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Published October 1, 2003

 


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HeadRoom Maxed Out Home Headphone Amplifier/Preamplifier

If I asked you how much you’d be willing to spend on a headphone amplifier, the odds are good your answer would be somewhere well below $1000. However, HeadRoom’s Maxed Out Home is available for those who want to see just what $999 USD can buy you in this component category.

Design

At 6.5" wide, 2.25" high, and 12" long, the 5.5-pound Maxed Out Home is more like a small power amplifier than a typical headphone amp. Inside, a dual-mono power supply provides 15V to two of HeadRoom’s reference electronics modules. All parts are of the high quality you’d expect for the price, including Cardas input connectors, Neutrik headphone jacks, and a Nobel volume-control potentiometer.

The Maxed Out Home is available in two versions. One configuration has two inputs, the other a loop output that allows the input signal to pass through. The loop version is useful for tapping into audio that’s passing through the amp -- for example, if you wanted to add a headphone output to your TV or CD player. I tried only the dual-input version because it’s more suitable for use as a preamp, and so can’t comment on the sound quality of the loop.

Because the Maxed Out Home is intended for home use, all of its inputs are via RCA connectors, and the two headphone outputs have full-size 0.25" jacks that also accept XLR headphone connectors. Most portable devices use mini-jack inputs or outputs, and you’ll need an adapter to plug them in (some headphones ship with them). The power supply is fed with a standard IEC power connector, compatible with an upgraded aftermarket power cable if desired. The On/Off switch is on the rear panel, with the inputs and outputs. The dual-input model also has a switch on the rear to choose between inputs; on the loop-out version, that switch instead enables or disables the loop. Because it’s on the rear, this switch can be difficult to reach if the Home is placed in an equipment rack, but I was able to do it after a little practice.

The rear panel includes a ground-lift switch with two settings: Float and Off. The manual recommends this be turned Off when the Home is used as a preamp, and that it remain in the Float position otherwise. In my testing, I found it was worth checking both possibilities no matter how I was using the Home -- in the wrong setting, the amp was noisier and sometimes hummed. Obviously, whichever setting is quieter is the right one. You might find that you need to toggle this if you switch between headphones plugged into the front and the preamp outputs on the rear; again, depending on the installation location, it can be slightly inconvenient to access this rear switch.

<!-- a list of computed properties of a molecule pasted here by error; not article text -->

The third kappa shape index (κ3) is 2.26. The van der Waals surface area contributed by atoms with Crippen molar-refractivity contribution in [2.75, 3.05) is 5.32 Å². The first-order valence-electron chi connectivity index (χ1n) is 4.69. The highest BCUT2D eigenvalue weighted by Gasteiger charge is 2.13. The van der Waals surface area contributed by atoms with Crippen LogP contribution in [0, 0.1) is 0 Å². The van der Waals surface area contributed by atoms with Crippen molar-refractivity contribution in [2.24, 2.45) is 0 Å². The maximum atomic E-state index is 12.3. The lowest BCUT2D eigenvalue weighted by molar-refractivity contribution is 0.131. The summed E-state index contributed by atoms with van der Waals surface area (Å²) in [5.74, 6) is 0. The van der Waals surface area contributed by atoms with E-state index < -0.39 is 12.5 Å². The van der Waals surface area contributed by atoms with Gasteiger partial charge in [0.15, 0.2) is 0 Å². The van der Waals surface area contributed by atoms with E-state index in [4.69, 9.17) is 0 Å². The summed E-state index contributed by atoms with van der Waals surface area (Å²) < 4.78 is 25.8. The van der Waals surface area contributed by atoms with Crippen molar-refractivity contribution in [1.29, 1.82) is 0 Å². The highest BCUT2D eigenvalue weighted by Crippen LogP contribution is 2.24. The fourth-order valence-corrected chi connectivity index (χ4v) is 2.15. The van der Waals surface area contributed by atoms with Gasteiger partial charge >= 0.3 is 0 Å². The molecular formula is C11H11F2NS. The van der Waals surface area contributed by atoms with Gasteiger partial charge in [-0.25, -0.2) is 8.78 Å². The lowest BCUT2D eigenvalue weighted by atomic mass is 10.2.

There is a dizzying array of controls. The first front-panel setting worth checking out is Gain, which has High, Medium, and Low settings. This controls how loud the Maxed Out Home is overall, and interacts with the main volume control. I found that the Home sounded best at the High setting, and had a slight loss of authority at the other settings. However, if you’re using the unit as a preamp, the Medium and Low settings should be enormously beneficial in getting a useful range of volume out of the knob. With my 200Wpc amplifier and sensitive speakers, Low was definitely the right setting if I wanted fine control of volume level. Make sure you turn the volume down before switching the gain control, to avoid loud surprises or blown equipment.

Next is the switch that controls whether the HeadRoom Process is engaged. The Process can improve the sense of space from a stereo recording, but with a tonal shift toward the bass. To compensate for that shift, HeadRoom provides a Filter switch with three settings: Off, Bright, and Brighter. These labels lived up to their names, making the treble more prominent, and worked even when the HeadRoom Process was turned off. This made the sound of the Home tuneable to an extent; it could greatly improve some equipment combinations.

Usually, only one of the Filter settings will sound right, and the others so exaggerated as to make one wonder why HeadRoom even included them. But switch out some of your other components, and surprise! Those other settings are essential. For example, I had a system with a Pioneer DV-525 DVD player, the Maxed Out Home, and Sennheiser HD 580 headphones. With the Process on, changing the Filter setting to Bright was essential, while Brighter seemed extreme. But when I switched to my Panasonic SL-S320 portable CD player, suddenly the Brighter setting was the perfect one.

Performance

I first used the Maxed Out Home as a preamplifier. While I haven’t used many analog preamps lately, I pulled my Rotel RSP-960AX out of storage and hooked it up to drive my Warner Imaging Endangered Species power amplifier. The Rotel, a fairly simple model from 1996, had excellent sound for its $600 price. I was expecting a fairly even matchup with the Home, but boy, was I wrong -- the HeadRoom was enormously better. It made the Rotel sound very dated, even distinctly rolled-off in the highs.